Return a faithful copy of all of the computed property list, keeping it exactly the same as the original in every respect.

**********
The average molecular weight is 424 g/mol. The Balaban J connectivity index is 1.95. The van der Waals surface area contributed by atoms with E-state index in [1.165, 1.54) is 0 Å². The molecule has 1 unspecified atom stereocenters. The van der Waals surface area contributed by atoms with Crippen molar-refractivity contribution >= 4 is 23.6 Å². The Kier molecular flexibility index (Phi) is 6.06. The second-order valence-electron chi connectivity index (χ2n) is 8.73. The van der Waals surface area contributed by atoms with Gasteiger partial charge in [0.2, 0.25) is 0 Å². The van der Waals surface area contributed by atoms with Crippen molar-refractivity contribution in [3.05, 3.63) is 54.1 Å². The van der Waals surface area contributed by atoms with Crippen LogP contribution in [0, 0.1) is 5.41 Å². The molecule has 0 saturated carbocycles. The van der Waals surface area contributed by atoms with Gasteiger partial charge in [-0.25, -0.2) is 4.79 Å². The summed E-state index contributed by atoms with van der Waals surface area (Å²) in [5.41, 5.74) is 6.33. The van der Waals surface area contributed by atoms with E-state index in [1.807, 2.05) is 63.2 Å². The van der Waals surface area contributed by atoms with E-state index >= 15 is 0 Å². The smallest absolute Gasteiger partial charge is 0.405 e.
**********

The average molecular weight is 424 g/mol. The Balaban J connectivity index is 1.95. The van der Waals surface area contributed by atoms with E-state index in [1.165, 1.54) is 0 Å². The molecule has 1 unspecified atom stereocenters. The van der Waals surface area contributed by atoms with Crippen molar-refractivity contribution >= 4 is 23.6 Å². The Kier molecular flexibility index (Phi) is 6.06. The second-order valence-electron chi connectivity index (χ2n) is 8.73. The van der Waals surface area contributed by atoms with Gasteiger partial charge in [0.2, 0.25) is 0 Å². The van der Waals surface area contributed by atoms with Crippen molar-refractivity contribution in [3.05, 3.63) is 54.1 Å². The van der Waals surface area contributed by atoms with Crippen LogP contribution in [0, 0.1) is 5.41 Å². The molecule has 0 saturated carbocycles. The van der Waals surface area contributed by atoms with Gasteiger partial charge in [-0.25, -0.2) is 4.79 Å². The summed E-state index contributed by atoms with van der Waals surface area (Å²) in [5.41, 5.74) is 6.33. The van der Waals surface area contributed by atoms with E-state index in [1.807, 2.05) is 63.2 Å². The van der Waals surface area contributed by atoms with E-state index >= 15 is 0 Å². The smallest absolute Gasteiger partial charge is 0.405 e.